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Triumph TR’s

Triumph TR's Published: 21st Aug 2017 - 0 Comments - Be the first, contribute now!

Triumph TR’s
Triumph TR’s
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Triumph TR's

Why should i buy one?

The six-pot TRs were always regarded as the spiritual successor to the Big Healey, and if the original TR5 PI is seen as the ‘3000’ by dint of its better performance, masculine looks and higher values, then the TR6 must be the better value ‘100/6’ of the range. In fact, a TR6 and 100/6 are fairly evenly matched price-wise although (like-forlike) the A-H is the more expensive classic.

What can i get?

Only one TR6 was made yet there’s only one car to own many feel – the original pre-1972 150bhp version. This is because after this, the engine was toned down to 124bhp care of a less wild camshaft and smaller inlet valves. Well, that’s the widely perceived view although the lower on paper power makes very little difference on the road between and too many people still get hung up on insisting upon a ‘150bhp’ CP-engined car irrespective of its overall condition and rather if it’s fuel injected or carb fed.

Rather, you should buy a TR6 on its condition first and foremost rather than how many horses it still has under that clever German Karmann facelifted bonnet and that’s because, like all TRs, they hide their rust too bloody well, and rebuilds always cost more than you would initially budget for – certainly the final bill can cost more than buying a top car from the outset.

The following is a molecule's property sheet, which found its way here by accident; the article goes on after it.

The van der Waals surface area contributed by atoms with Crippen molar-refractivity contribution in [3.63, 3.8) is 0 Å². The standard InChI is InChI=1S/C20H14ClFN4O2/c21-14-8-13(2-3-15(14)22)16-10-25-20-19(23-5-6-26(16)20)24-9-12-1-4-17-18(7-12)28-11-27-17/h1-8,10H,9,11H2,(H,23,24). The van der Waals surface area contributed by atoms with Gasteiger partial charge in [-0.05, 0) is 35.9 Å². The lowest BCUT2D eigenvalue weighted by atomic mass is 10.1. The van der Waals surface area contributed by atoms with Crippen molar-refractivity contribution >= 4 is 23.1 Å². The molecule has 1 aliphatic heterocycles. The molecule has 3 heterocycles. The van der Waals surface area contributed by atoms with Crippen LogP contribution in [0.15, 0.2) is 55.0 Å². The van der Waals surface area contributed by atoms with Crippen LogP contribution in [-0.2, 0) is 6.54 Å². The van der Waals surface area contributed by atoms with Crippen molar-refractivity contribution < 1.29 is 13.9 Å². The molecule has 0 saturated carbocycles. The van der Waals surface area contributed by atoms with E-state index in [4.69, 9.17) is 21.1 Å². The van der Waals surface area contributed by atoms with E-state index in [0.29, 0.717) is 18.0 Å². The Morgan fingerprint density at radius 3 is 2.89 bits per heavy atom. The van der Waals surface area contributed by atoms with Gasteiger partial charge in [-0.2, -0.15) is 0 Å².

This situation is further complicated by the fact that very few TR6s are still around in an un-restored state. The vast majority went to the United States and a fair few have made it back to these shores, some still in left-hand drive form and a good percentage still in US tune. Where you may lose out with a US expat is with its detuned engine that’s running on carbs, but that could be a good thing because you won’t suffer from PI woes and you can easily uprate the engine to UK spec (and above), yet keep it on easy going carbs.

What are they like to drive?

Despite a far plusher cockpit, better head gear and a lighter feel, the Triumph is still a Healey-like beast and that’s surely their appeal? Power from the long-stroke six-pot engine makes the tail squat when burying the throttle and the infamous ‘Triumph twitch’ when you apply power remains all to evident as well as unnerving to novices. The ride is firm, but the front anti-roll bar (lacking on TR5) allied to IRS helps make the handling pretty predictable on good tyres although in the wet, tail slides can be had – but nicely held – at whim. In the right hands, hustling a well sorted TR6 becomes something to savour – so long as you are prepared to take control of yours by the scruff of the neck – just like a Healey…

Performance is largely dependent on the state of engine tune but if gentle cruising is more your style, the TR6 is also well suited for the job. Overdrive ensures the legal limit sits easily under 3000rpm. Like the MGB, it’s essential as the (rare) plain four-speeders appear fussy at high speed by comparison.

What are they like to live with?

The supply of parts at reasonable prices is superb. Sadly, BMH all too quickly stopped making complete shells but continues with individual panels and CTM Engineering will make chassis to order.

To run on unleaded, ultimately you need hardened exhaust valve inserts while the seals in the Lucas PI metering unit will also need upgrading when the time comes. The PI system is now trustworthy if an expert sets it up. TR specialists also say that replacing all the suspension bushes along with a full geometry rejig transforms the handling.

We reckon

If the Big Healey is too old hat, too heavy and too dear and a TVR Chimaera too modern and flash, only a TR6 fits the bill…

 



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